In our Writers and Music series, authors discuss the music that has either been included in their most recent novel/play or the influence music has had on their work overall.
Gary Winter’s plays have been seen or heard at The Chocolate Factory; The Flea; HERE; PS 122; The Cherry Lane Alternative; Playwrights Horizons; The Lark; defunkt theatre. His play I Love Neil LaBute was recently published in Shorter, Faster, Funnier: Comic Plays and Monologues (Vintage Books, summer 2011). From 1998 to 2008 Gary volunteered as Literary Manager of the Flea Theater, where he currently helps organize Pataphysics, workshops for playwrights.
Taking matters into one’s own hands
I think one thing that characterized the New York art scene in the 80s was the "DIY" zeitgeist. In that spirit, my friend Scott Lewis & I created the Scott & Gary Show. Inspired by the live dance shows of the 60s, we wanted to produce a TV show with a sense of energy and joy. The concept was simple: Experimental bands performing live.
Some of the bands we had on were the Beastie Boys, the Butthole Surfers, Shockabilly and ½ Japanese. We taped “as live” and friends came down to the studio to dance. I directed and Scott hosted. A reviewer in a music magazine aptly called it “The American Bandstand from hell.” We taped twenty episodes in all, fourteen in NYC and the final six at a public access studio that Jeff Krulik (Heavy Metal Parking Lot), ran in Maryland. (You can find clips of the show on YouTube).
We operated with a team of volunteers and a $135 per show budget. In spite of minimal resources (or because of), we were able to articulate a vision and carry it through. In his book Unbalancing Acts, Richard Foreman clearly articulates what he’s attempting to do, and I think this is one of the most important things a playwright can ask of him/herself. Not everyone is going to connect with your stuff and that’s fine. If a few people are genuinely affected by your work, you’ve done your job.
I’ve had the privilege to be part of 13P, the theater company founded by thirteen playwrights whose mission has been to produce one play by each of its members. Taking control of one’s artistic vision has been our goal, and towards that end each of us has served as artistic director of his/her own show. At the time of my show (AT SAID), I was exploring a way of writing that was new for me, and I needed to see the show sixteen times to figure what did and didn’t work. The process proved invaluable to my learning curve.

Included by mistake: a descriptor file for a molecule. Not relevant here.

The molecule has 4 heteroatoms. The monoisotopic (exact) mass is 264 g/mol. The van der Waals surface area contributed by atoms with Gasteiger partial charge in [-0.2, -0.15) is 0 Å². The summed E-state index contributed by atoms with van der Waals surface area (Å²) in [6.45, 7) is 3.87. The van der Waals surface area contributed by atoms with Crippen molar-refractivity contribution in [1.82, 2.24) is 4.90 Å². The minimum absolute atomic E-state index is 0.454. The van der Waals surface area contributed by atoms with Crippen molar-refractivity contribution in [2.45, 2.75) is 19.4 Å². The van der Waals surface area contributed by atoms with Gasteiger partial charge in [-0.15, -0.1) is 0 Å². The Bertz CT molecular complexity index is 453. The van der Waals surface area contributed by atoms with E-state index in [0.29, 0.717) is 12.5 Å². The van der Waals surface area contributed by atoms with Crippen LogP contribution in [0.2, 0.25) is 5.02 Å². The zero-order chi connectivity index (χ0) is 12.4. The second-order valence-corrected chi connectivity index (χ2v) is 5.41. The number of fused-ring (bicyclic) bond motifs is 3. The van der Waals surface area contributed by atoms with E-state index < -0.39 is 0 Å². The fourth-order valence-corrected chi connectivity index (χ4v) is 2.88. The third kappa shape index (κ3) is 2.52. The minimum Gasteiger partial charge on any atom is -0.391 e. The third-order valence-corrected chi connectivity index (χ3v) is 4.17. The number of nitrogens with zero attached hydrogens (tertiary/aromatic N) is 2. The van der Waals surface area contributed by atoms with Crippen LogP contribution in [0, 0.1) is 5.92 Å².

I think 13P has been part of a larger movement over the past decade of intrepid artists turning the focus away from relying on the institutional model (away from development and towards production), and putting the focus back on the individual artist. This is not a dig at established theaters or performance venues; it’s a way of saying that when individuals feel empowered, they will make vital work and steer institutions towards a more flexible model. Call it trickle up theory, if you will.
There’s only so much you can control
Five minutes before the Butthole Surfers were scheduled to go on they told me they needed to drop acid. I said fine, just be back in five minutes. You can’t be in control of every contingency, but you can keep a cool head. (They returned in five minutes, and none for the worse. Probably better.)
We taped twenty episodes of Scott & Gary (1984-1987), and then it was time to move on. One more show and 13P implodes. That’s been the plan all along. You’re all invited to the implosion bash this fall (date and place TBA).
Everything ends. Why not end on your own terms?